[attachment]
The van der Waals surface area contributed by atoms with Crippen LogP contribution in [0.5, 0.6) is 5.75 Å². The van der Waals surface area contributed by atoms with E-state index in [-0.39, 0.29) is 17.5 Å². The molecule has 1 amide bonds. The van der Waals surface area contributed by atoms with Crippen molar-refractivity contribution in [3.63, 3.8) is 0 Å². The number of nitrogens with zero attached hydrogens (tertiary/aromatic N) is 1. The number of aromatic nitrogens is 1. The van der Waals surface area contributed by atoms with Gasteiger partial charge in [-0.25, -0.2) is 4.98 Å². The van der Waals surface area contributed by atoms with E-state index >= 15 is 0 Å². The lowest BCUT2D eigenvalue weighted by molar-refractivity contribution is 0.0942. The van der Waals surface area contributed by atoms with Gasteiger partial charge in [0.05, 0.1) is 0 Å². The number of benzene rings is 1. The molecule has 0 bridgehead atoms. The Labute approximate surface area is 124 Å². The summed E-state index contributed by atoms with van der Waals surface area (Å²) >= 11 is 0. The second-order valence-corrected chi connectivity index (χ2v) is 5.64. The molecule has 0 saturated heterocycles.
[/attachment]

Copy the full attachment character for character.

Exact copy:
The van der Waals surface area contributed by atoms with Crippen LogP contribution in [0.5, 0.6) is 5.75 Å². The van der Waals surface area contributed by atoms with E-state index in [-0.39, 0.29) is 17.5 Å². The molecule has 1 amide bonds. The van der Waals surface area contributed by atoms with Crippen molar-refractivity contribution in [3.63, 3.8) is 0 Å². The number of nitrogens with zero attached hydrogens (tertiary/aromatic N) is 1. The number of aromatic nitrogens is 1. The van der Waals surface area contributed by atoms with Gasteiger partial charge in [-0.25, -0.2) is 4.98 Å². The van der Waals surface area contributed by atoms with E-state index >= 15 is 0 Å². The lowest BCUT2D eigenvalue weighted by molar-refractivity contribution is 0.0942. The van der Waals surface area contributed by atoms with Gasteiger partial charge in [0.05, 0.1) is 0 Å². The number of benzene rings is 1. The molecule has 0 bridgehead atoms. The Labute approximate surface area is 124 Å². The summed E-state index contributed by atoms with van der Waals surface area (Å²) >= 11 is 0. The second-order valence-corrected chi connectivity index (χ2v) is 5.64. The molecule has 0 saturated heterocycles.